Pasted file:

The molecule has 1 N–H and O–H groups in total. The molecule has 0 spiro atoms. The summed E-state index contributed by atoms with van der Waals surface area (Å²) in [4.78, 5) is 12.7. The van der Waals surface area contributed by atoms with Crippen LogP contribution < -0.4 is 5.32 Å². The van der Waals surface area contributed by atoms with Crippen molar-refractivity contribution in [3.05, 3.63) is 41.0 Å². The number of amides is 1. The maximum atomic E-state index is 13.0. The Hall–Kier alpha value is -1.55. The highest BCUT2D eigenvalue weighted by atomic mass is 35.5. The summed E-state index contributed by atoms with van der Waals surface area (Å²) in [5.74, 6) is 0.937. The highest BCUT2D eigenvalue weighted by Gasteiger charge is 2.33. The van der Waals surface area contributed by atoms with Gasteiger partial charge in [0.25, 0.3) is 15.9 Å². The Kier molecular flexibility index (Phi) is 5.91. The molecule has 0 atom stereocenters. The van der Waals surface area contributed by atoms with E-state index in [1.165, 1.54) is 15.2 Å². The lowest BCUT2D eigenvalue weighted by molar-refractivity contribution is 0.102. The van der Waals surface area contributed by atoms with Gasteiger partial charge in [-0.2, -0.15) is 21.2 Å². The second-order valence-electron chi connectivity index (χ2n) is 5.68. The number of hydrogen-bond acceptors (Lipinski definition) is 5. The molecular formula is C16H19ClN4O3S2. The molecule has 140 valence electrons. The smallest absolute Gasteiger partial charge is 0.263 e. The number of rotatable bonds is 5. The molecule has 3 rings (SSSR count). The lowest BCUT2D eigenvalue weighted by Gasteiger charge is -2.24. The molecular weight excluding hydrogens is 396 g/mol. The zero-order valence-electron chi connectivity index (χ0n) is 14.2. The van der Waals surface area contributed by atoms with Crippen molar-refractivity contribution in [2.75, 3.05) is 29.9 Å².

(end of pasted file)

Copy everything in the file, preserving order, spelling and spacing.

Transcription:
The molecule has 1 N–H and O–H groups in total. The molecule has 0 spiro atoms. The summed E-state index contributed by atoms with van der Waals surface area (Å²) in [4.78, 5) is 12.7. The van der Waals surface area contributed by atoms with Crippen LogP contribution < -0.4 is 5.32 Å². The van der Waals surface area contributed by atoms with Crippen molar-refractivity contribution in [3.05, 3.63) is 41.0 Å². The number of amides is 1. The maximum atomic E-state index is 13.0. The Hall–Kier alpha value is -1.55. The highest BCUT2D eigenvalue weighted by atomic mass is 35.5. The summed E-state index contributed by atoms with van der Waals surface area (Å²) in [5.74, 6) is 0.937. The highest BCUT2D eigenvalue weighted by Gasteiger charge is 2.33. The van der Waals surface area contributed by atoms with Gasteiger partial charge in [0.25, 0.3) is 15.9 Å². The Kier molecular flexibility index (Phi) is 5.91. The molecule has 0 atom stereocenters. The van der Waals surface area contributed by atoms with E-state index in [1.165, 1.54) is 15.2 Å². The lowest BCUT2D eigenvalue weighted by molar-refractivity contribution is 0.102. The van der Waals surface area contributed by atoms with Gasteiger partial charge in [-0.2, -0.15) is 21.2 Å². The second-order valence-electron chi connectivity index (χ2n) is 5.68. The number of hydrogen-bond acceptors (Lipinski definition) is 5. The molecular formula is C16H19ClN4O3S2. The molecule has 140 valence electrons. The smallest absolute Gasteiger partial charge is 0.263 e. The number of rotatable bonds is 5. The molecule has 3 rings (SSSR count). The lowest BCUT2D eigenvalue weighted by Gasteiger charge is -2.24. The molecular weight excluding hydrogens is 396 g/mol. The zero-order valence-electron chi connectivity index (χ0n) is 14.2. The van der Waals surface area contributed by atoms with Crippen molar-refractivity contribution in [2.75, 3.05) is 29.9 Å².